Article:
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Mechanistic Target of Rapamycin (mTOR) in Tuberous Sclerosis Complex-Associated Epilepsy

  • Paolo Curatolo
    Correspondence
    Communications should be addressed to: Dr. Curatolo; Child Neurology and Psychiatry Unit; Systems Medicine Department; Tor Vergata University of Rome; Via Montpellier; 1 00133 Rome, Italy.
    Affiliations
    Child Neurology and Psychiatry Unit, Systems Medicine Department, Tor Vergata University of Rome, Rome, Italy
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      Abstract

      Background

      Tuberous sclerosis complex is a multiorgan disease resulting from a mutation of one of two TSC genes. The two gene products form a functional complex that regulates the mTOR signaling pathway (mTOR initially represented mammalian target of rapamycin, but increasingly the term mechanistic target of rapamycin is used to reflect the ubiquitous occurrence of mTOR). Epilepsy is the most common neurological symptom of tuberous sclerosis complex, occurring in 80% to 90% of affected individuals over the course of their lifetimes and causing significant morbidity and mortality. The mechanistic target of rapamycin (mTOR) signaling pathway is intricately involved in multiple cellular functions—including protein synthesis, cell growth and proliferation, and synaptic plasticity—which may influence neuronal excitability and precipitate epileptogenesis. Recent preclinical and clinical studies have increased interest in the potential role of mTOR inhibitors for the treatment of tuberous sclerosis complex-related epilepsy.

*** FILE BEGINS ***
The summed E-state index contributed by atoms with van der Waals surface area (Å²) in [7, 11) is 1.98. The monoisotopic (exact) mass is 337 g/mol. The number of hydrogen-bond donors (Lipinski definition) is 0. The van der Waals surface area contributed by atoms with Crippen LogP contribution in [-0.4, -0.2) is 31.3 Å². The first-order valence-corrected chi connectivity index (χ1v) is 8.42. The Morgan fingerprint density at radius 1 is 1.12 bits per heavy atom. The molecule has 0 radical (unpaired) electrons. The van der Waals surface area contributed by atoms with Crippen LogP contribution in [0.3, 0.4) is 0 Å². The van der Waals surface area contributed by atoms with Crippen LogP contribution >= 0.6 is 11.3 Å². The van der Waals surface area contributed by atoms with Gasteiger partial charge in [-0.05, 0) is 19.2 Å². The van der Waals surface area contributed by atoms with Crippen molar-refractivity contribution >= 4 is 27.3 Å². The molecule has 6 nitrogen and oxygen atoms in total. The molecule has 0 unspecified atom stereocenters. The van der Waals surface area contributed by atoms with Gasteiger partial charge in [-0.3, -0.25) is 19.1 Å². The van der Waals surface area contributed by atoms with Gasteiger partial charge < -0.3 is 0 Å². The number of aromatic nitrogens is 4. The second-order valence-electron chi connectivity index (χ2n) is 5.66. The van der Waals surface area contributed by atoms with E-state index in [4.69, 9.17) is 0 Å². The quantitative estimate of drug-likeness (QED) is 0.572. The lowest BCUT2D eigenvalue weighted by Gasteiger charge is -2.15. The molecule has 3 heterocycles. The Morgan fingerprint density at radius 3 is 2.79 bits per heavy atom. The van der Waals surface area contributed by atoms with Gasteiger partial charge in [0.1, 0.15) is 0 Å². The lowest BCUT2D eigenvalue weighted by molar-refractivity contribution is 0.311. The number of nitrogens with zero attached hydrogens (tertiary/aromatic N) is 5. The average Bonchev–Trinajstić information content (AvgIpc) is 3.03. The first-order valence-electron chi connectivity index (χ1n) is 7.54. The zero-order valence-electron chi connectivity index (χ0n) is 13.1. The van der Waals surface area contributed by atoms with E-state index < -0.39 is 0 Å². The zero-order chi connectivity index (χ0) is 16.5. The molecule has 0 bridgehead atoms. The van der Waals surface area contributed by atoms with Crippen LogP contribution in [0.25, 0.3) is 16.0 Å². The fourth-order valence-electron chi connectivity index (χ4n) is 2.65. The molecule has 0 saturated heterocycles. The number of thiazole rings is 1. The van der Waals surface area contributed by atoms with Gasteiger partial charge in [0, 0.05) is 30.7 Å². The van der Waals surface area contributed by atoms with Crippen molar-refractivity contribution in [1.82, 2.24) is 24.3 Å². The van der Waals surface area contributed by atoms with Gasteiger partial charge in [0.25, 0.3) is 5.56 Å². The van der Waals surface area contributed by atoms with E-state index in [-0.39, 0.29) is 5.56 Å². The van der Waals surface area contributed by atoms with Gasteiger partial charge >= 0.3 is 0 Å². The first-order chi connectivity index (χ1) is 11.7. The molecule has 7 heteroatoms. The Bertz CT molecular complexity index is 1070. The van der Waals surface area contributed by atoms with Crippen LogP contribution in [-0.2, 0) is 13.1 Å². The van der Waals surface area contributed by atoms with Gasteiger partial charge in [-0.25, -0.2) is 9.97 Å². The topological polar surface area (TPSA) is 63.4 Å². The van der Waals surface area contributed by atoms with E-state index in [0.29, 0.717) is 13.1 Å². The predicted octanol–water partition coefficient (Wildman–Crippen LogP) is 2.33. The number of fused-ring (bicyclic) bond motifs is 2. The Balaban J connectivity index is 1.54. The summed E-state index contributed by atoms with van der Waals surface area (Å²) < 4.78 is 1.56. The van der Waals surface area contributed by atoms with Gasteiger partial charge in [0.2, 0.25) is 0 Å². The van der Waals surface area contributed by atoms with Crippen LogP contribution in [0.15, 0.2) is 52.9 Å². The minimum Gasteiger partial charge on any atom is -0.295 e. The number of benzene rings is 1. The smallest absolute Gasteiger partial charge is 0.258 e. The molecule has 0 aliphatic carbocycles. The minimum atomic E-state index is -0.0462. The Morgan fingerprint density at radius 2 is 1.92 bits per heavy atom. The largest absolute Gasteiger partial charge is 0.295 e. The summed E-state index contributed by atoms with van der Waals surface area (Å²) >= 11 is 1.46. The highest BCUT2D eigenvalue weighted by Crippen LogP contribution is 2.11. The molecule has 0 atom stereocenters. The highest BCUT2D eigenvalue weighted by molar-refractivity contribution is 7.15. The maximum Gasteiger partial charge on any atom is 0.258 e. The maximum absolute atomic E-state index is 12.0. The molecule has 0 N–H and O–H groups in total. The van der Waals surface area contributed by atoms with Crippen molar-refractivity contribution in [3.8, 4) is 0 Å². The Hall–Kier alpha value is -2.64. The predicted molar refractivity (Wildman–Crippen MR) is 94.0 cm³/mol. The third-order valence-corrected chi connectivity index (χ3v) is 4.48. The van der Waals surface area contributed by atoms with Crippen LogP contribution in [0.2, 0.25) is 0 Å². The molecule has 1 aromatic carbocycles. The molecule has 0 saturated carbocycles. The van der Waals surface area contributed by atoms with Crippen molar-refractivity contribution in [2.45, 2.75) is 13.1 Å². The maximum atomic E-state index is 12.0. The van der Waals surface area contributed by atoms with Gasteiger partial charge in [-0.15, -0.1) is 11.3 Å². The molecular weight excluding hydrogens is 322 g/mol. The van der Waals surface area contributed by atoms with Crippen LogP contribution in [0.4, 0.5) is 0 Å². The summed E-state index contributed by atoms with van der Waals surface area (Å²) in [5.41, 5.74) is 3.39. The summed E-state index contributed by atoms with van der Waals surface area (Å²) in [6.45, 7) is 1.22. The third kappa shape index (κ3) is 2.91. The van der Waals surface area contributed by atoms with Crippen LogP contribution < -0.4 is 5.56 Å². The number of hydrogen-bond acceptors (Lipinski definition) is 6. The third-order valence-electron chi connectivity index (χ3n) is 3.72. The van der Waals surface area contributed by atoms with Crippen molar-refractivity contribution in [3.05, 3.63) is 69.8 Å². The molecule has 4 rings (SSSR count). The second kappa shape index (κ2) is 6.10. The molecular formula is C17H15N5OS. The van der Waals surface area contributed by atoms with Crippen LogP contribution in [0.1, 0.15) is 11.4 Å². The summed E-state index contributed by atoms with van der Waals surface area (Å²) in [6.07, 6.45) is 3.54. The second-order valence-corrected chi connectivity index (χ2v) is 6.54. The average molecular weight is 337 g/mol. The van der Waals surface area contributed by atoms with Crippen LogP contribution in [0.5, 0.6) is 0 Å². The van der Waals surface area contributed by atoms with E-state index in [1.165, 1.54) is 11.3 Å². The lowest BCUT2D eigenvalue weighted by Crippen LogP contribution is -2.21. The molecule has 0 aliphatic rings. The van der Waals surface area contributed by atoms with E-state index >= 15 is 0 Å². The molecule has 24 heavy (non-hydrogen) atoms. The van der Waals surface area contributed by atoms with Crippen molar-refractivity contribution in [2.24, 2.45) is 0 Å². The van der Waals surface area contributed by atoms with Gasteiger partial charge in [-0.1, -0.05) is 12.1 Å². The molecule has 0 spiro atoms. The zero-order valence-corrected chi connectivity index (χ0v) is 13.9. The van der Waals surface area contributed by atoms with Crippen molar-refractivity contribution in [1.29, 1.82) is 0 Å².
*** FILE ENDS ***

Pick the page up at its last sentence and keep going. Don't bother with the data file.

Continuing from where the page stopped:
Methods

      Medline and PubMed database searches were used to identify relevant studies and other information on tuberous sclerosis complex-related epilepsies, the mTOR pathway, and current advances in treatment approaches.

      Results

      Although current management strategies that provide symptomatic relief are effective at reducing the frequency of seizures in individuals with tuberous sclerosis complex, there is further room for the exploration of therapies that directly address hyperactive mTOR signaling—the underlying etiology of the disease. The role of the antiepileptic effect of mTOR inhibition was first demonstrated in knockout TSC1 mouse models. Additionally, several case studies demonstrated a positive effect on seizure frequency and severity in patients with pharmacoresistant epilepsy. In a phase 1/2 clinical trial with 28 patients, clinically relevant reduction in overall seizure frequency was documented in individuals treated with the mTOR inhibitor everolimus. In a phase 3 trial evaluating the role of everolimus in subependymal giant cell astrocytoma, seizures were a secondary end point. Because the median seizure frequency was zero in this study, the analysis was inconclusive.

      Conclusion

      Various preclinical models provide substantial evidence for the role of mTOR inhibition in the treatment of epilepsy in individuals with tuberous sclerosis complex. Preliminary clinical studies provide supportive evidence for a role of mTOR inhibition in the management of tuberous sclerosis complex-associated epilepsy and pave the way for new randomized placebo-controlled studies. This article reviews current treatment recommendations for the management of tuberous sclerosis complex-associated epilepsy as well as the rationale and evidence to support the use of mTOR inhibitors.

      Keywords

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